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Thread: Best all around plunge router for both woodworking and finish carpentry?

  1. #1
    Join Date
    Dec 2015
    Boone, NC
    Blog Entries

    Best all around plunge router for both woodworking and finish carpentry?

    I'm interested in hearing opinions about the most versatile plunge router to have around the shop for woodworking, but also for taking on jobs sites for finish carpentry tasks (pattern routing, flush cut trimming, mortises, rabbets, grooves, etc for custom doors, any odd-ball finish type tasks you can think of where a plunge router may be used on a jobsite.)

    I think a 1/2" collet capacity is a must. I have a Dewalt DW611 with the plunge kit, which would be the perfect all around router, but it's only 1/4" collet. I also have a PC690 with a plunge kit, but I need to buy or make a new round baseplate for it; the stock baseplate is off center (in relation to the bit) enough to mess up any sort of template jig (used "bumper style") accuracy. That was a frustrating discovery to find out the first time after wondering why my mortise/housing template jigs weren't coming out right....The 690 is a bit of a crude affair, but I do find it useful for a general purpose router where accuracy isn't absolutely critical.

    I don't think a 3+ hp size is necessary, but may be misguided? They tend to be too heavy and bulky sometimes to be useful in certain applications.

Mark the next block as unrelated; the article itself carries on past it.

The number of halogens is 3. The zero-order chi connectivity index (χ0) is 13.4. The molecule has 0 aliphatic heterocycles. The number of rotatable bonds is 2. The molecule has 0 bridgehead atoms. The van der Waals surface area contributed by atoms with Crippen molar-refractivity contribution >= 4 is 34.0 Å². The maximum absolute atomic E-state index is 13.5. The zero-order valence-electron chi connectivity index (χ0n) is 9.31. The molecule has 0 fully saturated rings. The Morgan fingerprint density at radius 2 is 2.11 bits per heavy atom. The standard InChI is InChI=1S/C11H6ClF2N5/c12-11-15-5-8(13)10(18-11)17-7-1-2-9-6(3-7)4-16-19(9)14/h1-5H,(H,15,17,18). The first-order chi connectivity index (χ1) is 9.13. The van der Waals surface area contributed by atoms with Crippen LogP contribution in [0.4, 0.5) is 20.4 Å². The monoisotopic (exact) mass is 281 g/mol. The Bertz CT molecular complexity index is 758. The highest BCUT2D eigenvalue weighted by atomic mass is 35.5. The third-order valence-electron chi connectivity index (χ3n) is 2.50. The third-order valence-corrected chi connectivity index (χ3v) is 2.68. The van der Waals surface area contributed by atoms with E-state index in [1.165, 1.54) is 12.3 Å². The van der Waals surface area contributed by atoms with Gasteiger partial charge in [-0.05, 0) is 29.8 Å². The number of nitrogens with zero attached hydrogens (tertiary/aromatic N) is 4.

To sum it up, I want to find a 1/2" collet plunge router that can handle pretty much anything I throw at as far as woodworking and finish carpentry, not be too heavy and bulky, and be designed well enough so that I don't get annoyed with using it often. New model or used model, doesn't matter to me. Effective dust collection options would be a plus, but not having it isn't a deal breaker.

    Fire away, gents.

  2. #2
    Ok. I'll bite first. Opinions are going to vary greatly.

    I really like my Festool 1400 but The price is high. I really like the functionality and mechanics of it. I wouldn't buy it as my only router though.

    I would buy a 3 pc kit like the Bosch or Dewalt options. Porter Cable is not the same as it was back in the day. There older plunge base is too clunky for me. A kit with a fixed and plunge base plus motor. Most of the time when using the router for profiling I don't want to use the plunge base but for many applications it's needed.

    I do love the porter cable 691 with a D handle. That's what we primarily have in the shop.

    Milwaukee makes a 1.75 hp body grip router I'm taking a liking to but it does not have a plunge base that I know of. It does have a sweet fine adjustment though.

  3. #3
    Join Date
    Oct 2006
    Bloomington, IL